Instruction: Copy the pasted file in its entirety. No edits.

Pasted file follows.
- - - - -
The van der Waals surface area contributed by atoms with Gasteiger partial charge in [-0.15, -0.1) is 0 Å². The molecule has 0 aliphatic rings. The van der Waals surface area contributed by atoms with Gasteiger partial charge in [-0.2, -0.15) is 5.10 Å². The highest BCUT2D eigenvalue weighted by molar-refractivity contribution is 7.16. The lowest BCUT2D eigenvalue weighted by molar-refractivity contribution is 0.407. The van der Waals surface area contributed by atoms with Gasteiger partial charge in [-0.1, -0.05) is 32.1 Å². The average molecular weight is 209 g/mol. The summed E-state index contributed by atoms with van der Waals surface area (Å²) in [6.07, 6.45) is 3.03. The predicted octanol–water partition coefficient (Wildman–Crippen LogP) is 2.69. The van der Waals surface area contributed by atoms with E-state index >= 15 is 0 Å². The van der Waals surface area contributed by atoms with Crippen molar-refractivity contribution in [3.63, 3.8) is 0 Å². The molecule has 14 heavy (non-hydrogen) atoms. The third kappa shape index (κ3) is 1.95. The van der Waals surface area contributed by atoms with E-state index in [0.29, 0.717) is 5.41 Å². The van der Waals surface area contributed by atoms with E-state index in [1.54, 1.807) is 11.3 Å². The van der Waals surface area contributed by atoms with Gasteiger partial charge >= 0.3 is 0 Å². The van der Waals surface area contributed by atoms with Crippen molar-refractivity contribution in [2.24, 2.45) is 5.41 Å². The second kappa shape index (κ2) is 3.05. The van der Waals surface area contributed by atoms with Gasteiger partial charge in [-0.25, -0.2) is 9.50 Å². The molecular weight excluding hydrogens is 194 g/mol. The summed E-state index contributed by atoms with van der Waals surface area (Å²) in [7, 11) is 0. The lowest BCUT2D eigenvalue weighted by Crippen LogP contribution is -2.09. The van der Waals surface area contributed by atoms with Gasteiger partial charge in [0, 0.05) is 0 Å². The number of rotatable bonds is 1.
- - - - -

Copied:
The van der Waals surface area contributed by atoms with Gasteiger partial charge in [-0.15, -0.1) is 0 Å². The molecule has 0 aliphatic rings. The van der Waals surface area contributed by atoms with Gasteiger partial charge in [-0.2, -0.15) is 5.10 Å². The highest BCUT2D eigenvalue weighted by molar-refractivity contribution is 7.16. The lowest BCUT2D eigenvalue weighted by molar-refractivity contribution is 0.407. The van der Waals surface area contributed by atoms with Gasteiger partial charge in [-0.1, -0.05) is 32.1 Å². The average molecular weight is 209 g/mol. The summed E-state index contributed by atoms with van der Waals surface area (Å²) in [6.07, 6.45) is 3.03. The predicted octanol–water partition coefficient (Wildman–Crippen LogP) is 2.69. The van der Waals surface area contributed by atoms with E-state index >= 15 is 0 Å². The van der Waals surface area contributed by atoms with Crippen molar-refractivity contribution in [3.63, 3.8) is 0 Å². The molecule has 14 heavy (non-hydrogen) atoms. The third kappa shape index (κ3) is 1.95. The van der Waals surface area contributed by atoms with E-state index in [0.29, 0.717) is 5.41 Å². The van der Waals surface area contributed by atoms with E-state index in [1.54, 1.807) is 11.3 Å². The van der Waals surface area contributed by atoms with Gasteiger partial charge >= 0.3 is 0 Å². The van der Waals surface area contributed by atoms with Crippen molar-refractivity contribution in [2.24, 2.45) is 5.41 Å². The second kappa shape index (κ2) is 3.05. The van der Waals surface area contributed by atoms with Gasteiger partial charge in [-0.25, -0.2) is 9.50 Å². The molecular weight excluding hydrogens is 194 g/mol. The summed E-state index contributed by atoms with van der Waals surface area (Å²) in [7, 11) is 0. The lowest BCUT2D eigenvalue weighted by Crippen LogP contribution is -2.09. The van der Waals surface area contributed by atoms with Gasteiger partial charge in [0, 0.05) is 0 Å². The number of rotatable bonds is 1.